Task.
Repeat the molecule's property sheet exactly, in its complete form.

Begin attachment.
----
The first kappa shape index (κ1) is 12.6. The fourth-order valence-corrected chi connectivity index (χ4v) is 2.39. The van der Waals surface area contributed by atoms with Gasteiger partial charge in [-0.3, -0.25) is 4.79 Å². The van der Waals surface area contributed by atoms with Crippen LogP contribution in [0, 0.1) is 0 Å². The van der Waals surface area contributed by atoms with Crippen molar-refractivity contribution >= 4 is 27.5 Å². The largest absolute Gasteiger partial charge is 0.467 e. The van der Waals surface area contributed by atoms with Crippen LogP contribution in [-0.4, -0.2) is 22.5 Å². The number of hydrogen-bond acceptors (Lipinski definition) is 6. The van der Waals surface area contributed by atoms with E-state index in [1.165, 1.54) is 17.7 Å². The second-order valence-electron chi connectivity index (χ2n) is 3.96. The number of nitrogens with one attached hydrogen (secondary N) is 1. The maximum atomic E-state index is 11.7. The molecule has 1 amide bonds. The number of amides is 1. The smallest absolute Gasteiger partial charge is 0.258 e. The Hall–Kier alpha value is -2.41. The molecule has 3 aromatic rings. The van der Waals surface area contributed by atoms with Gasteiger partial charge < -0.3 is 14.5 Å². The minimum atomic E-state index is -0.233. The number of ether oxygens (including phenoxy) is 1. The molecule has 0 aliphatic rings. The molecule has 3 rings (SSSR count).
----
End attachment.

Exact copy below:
The first kappa shape index (κ1) is 12.6. The fourth-order valence-corrected chi connectivity index (χ4v) is 2.39. The van der Waals surface area contributed by atoms with Gasteiger partial charge in [-0.3, -0.25) is 4.79 Å². The van der Waals surface area contributed by atoms with Crippen LogP contribution in [0, 0.1) is 0 Å². The van der Waals surface area contributed by atoms with Crippen molar-refractivity contribution >= 4 is 27.5 Å². The largest absolute Gasteiger partial charge is 0.467 e. The van der Waals surface area contributed by atoms with Crippen LogP contribution in [-0.4, -0.2) is 22.5 Å². The number of hydrogen-bond acceptors (Lipinski definition) is 6. The van der Waals surface area contributed by atoms with E-state index in [1.165, 1.54) is 17.7 Å². The second-order valence-electron chi connectivity index (χ2n) is 3.96. The number of nitrogens with one attached hydrogen (secondary N) is 1. The maximum atomic E-state index is 11.7. The molecule has 1 amide bonds. The number of amides is 1. The smallest absolute Gasteiger partial charge is 0.258 e. The Hall–Kier alpha value is -2.41. The molecule has 3 aromatic rings. The van der Waals surface area contributed by atoms with Gasteiger partial charge < -0.3 is 14.5 Å². The minimum atomic E-state index is -0.233. The number of ether oxygens (including phenoxy) is 1. The molecule has 0 aliphatic rings. The molecule has 3 rings (SSSR count).